Potatoes and peppers inoculated with mycorrhizae get yield boosts of up to 50 percent!

In the second phase of his research, looking at the impact of MF on crop yields, Douds began inoculating plants in the greenhouse and then tracking their performance in the field.

“We had some plants that were inoculated with a control mix with no inoculum, another one inoculated with a mix of mycorrhizal fungi, and another inoculated with just one species commonly present in commercial inoculum,” Douds explains. “We transplanted them into the Compost Utilization Trial,”–another ongoing experiment at The Rodale Institute–”and we found over the course of the 3-year experiment that the mixture of mycorrhizal fungi increased the yield of marketable-sized peppers up to a maximum of 34% over the control. Last year we tried inoculating potatoes, and we got up to a 50% increase over the controls.”

David Douds and a research intern dig potatoes in this season’s mycorrhizal test plot at the Rodale Experimental Farm.

This year they are repeating the potato trial, measuring yields under four different treatments: one with no added MF; one with a commercially available MF; one with a mixed MF inoculant grown in a leaf compost and vermiculite medium; and one with a mixed MF inoculant grown in a dairy manure compost and vermiculite medium. Overall, this work suggests that a small amount of mixed MF inoculant can be substituted for a large amount of fertilizer–with no loss of yield, greatly reduced environmental impact, and lower production costs.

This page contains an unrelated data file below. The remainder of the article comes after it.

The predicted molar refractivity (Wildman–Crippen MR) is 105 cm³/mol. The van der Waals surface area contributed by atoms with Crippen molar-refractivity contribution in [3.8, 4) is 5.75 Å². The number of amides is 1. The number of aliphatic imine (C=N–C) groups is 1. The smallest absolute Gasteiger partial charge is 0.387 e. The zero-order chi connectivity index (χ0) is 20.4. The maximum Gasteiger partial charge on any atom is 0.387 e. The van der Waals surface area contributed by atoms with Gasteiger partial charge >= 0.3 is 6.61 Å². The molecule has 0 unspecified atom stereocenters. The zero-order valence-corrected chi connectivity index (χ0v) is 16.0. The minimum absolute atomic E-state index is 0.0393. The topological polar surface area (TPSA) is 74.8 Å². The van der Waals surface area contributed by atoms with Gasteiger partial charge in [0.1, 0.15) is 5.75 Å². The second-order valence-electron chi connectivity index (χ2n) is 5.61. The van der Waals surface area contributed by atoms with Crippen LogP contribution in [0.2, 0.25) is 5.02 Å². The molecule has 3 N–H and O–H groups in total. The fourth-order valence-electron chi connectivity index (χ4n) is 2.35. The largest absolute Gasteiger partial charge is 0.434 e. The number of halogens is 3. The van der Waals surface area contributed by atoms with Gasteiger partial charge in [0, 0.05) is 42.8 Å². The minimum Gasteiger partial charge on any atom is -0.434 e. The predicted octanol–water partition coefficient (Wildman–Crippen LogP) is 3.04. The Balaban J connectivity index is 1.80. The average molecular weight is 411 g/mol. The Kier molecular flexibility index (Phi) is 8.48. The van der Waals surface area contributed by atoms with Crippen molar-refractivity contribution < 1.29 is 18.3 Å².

One unexpected finding of Douds’ work at Rodale “is that mycorrhizae can be used to increase the yield of crops even in soils that are very high in phosphorous.” Some of the soils at the Rodale Farm which have been heavily composted, Douds notes, “have available P in excess of 300 parts/million”–well above the level at which mycorrhizal responses are typically seen, around 20-50 ppm available P. “The generalization would be that P as high as 300 would be a situation in which the plant can take up all the P that it needs by itself without relying on the mycorrhizal fungi.” Douds believes that at high nutrient levels, some of the other benefits of MF–enhanced disease resistance, improved soil aggregation and better water relations–could be showing an effect.